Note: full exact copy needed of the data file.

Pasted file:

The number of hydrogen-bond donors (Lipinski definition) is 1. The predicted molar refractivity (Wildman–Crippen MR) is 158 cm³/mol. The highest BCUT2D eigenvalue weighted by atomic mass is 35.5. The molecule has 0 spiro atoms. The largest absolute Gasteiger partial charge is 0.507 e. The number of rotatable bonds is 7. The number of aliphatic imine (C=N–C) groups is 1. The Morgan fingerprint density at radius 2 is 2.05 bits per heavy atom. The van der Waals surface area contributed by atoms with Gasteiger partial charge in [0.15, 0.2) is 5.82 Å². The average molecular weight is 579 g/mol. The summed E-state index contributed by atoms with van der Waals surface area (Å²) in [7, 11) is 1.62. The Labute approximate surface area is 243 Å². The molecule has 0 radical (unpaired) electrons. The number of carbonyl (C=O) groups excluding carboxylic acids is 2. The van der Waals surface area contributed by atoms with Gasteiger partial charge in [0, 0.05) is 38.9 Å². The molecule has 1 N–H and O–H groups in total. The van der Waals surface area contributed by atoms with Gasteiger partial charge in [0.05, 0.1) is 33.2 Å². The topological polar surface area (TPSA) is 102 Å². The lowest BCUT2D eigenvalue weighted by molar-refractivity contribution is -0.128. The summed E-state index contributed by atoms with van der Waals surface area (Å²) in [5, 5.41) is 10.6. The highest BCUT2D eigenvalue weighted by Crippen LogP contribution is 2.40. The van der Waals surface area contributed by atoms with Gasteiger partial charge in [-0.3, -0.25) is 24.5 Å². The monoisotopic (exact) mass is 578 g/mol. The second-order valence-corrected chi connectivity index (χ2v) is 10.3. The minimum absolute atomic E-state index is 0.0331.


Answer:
The number of hydrogen-bond donors (Lipinski definition) is 1. The predicted molar refractivity (Wildman–Crippen MR) is 158 cm³/mol. The highest BCUT2D eigenvalue weighted by atomic mass is 35.5. The molecule has 0 spiro atoms. The largest absolute Gasteiger partial charge is 0.507 e. The number of rotatable bonds is 7. The number of aliphatic imine (C=N–C) groups is 1. The Morgan fingerprint density at radius 2 is 2.05 bits per heavy atom. The van der Waals surface area contributed by atoms with Gasteiger partial charge in [0.15, 0.2) is 5.82 Å². The average molecular weight is 579 g/mol. The summed E-state index contributed by atoms with van der Waals surface area (Å²) in [7, 11) is 1.62. The Labute approximate surface area is 243 Å². The molecule has 0 radical (unpaired) electrons. The number of carbonyl (C=O) groups excluding carboxylic acids is 2. The van der Waals surface area contributed by atoms with Gasteiger partial charge in [0, 0.05) is 38.9 Å². The molecule has 1 N–H and O–H groups in total. The van der Waals surface area contributed by atoms with Gasteiger partial charge in [0.05, 0.1) is 33.2 Å². The topological polar surface area (TPSA) is 102 Å². The lowest BCUT2D eigenvalue weighted by molar-refractivity contribution is -0.128. The summed E-state index contributed by atoms with van der Waals surface area (Å²) in [5, 5.41) is 10.6. The highest BCUT2D eigenvalue weighted by Crippen LogP contribution is 2.40. The van der Waals surface area contributed by atoms with Gasteiger partial charge in [-0.3, -0.25) is 24.5 Å². The monoisotopic (exact) mass is 578 g/mol. The second-order valence-corrected chi connectivity index (χ2v) is 10.3. The minimum absolute atomic E-state index is 0.0331.